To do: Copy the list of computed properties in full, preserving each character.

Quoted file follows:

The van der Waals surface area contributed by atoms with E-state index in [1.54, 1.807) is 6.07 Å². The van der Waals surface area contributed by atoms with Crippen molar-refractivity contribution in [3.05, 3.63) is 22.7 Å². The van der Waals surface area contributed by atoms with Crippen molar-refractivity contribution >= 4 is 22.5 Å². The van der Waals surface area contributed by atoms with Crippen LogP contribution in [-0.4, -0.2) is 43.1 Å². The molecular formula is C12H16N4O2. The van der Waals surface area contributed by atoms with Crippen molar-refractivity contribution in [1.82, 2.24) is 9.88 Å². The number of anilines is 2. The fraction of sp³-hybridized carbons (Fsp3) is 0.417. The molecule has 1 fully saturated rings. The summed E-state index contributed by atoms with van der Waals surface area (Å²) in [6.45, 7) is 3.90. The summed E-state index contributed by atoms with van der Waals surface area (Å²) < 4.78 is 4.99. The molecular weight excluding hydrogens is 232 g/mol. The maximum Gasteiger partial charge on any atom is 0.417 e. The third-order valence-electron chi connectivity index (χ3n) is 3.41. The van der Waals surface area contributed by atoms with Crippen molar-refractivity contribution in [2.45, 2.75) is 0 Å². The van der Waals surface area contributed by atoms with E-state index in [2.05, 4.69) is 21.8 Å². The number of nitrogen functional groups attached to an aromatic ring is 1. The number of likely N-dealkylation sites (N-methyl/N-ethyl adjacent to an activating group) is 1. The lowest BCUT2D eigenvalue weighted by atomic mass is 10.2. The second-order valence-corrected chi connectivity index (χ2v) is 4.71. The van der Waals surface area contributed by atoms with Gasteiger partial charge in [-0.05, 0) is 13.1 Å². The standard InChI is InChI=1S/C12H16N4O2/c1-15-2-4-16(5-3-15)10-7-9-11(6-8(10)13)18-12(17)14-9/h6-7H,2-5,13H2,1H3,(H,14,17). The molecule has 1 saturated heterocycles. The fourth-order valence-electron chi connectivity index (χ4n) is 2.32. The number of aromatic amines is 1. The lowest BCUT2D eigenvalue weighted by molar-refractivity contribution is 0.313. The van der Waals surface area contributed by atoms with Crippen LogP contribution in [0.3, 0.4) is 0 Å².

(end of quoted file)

The van der Waals surface area contributed by atoms with E-state index in [1.54, 1.807) is 6.07 Å². The van der Waals surface area contributed by atoms with Crippen molar-refractivity contribution in [3.05, 3.63) is 22.7 Å². The van der Waals surface area contributed by atoms with Crippen molar-refractivity contribution >= 4 is 22.5 Å². The van der Waals surface area contributed by atoms with Crippen LogP contribution in [-0.4, -0.2) is 43.1 Å². The molecular formula is C12H16N4O2. The van der Waals surface area contributed by atoms with Crippen molar-refractivity contribution in [1.82, 2.24) is 9.88 Å². The number of anilines is 2. The fraction of sp³-hybridized carbons (Fsp3) is 0.417. The molecule has 1 fully saturated rings. The summed E-state index contributed by atoms with van der Waals surface area (Å²) in [6.45, 7) is 3.90. The summed E-state index contributed by atoms with van der Waals surface area (Å²) < 4.78 is 4.99. The molecular weight excluding hydrogens is 232 g/mol. The maximum Gasteiger partial charge on any atom is 0.417 e. The third-order valence-electron chi connectivity index (χ3n) is 3.41. The van der Waals surface area contributed by atoms with Crippen molar-refractivity contribution in [2.45, 2.75) is 0 Å². The van der Waals surface area contributed by atoms with E-state index in [2.05, 4.69) is 21.8 Å². The number of nitrogen functional groups attached to an aromatic ring is 1. The number of likely N-dealkylation sites (N-methyl/N-ethyl adjacent to an activating group) is 1. The lowest BCUT2D eigenvalue weighted by atomic mass is 10.2. The second-order valence-corrected chi connectivity index (χ2v) is 4.71. The van der Waals surface area contributed by atoms with Gasteiger partial charge in [-0.05, 0) is 13.1 Å². The standard InChI is InChI=1S/C12H16N4O2/c1-15-2-4-16(5-3-15)10-7-9-11(6-8(10)13)18-12(17)14-9/h6-7H,2-5,13H2,1H3,(H,14,17). The molecule has 1 saturated heterocycles. The fourth-order valence-electron chi connectivity index (χ4n) is 2.32. The number of aromatic amines is 1. The lowest BCUT2D eigenvalue weighted by molar-refractivity contribution is 0.313. The van der Waals surface area contributed by atoms with Crippen LogP contribution in [0.3, 0.4) is 0 Å².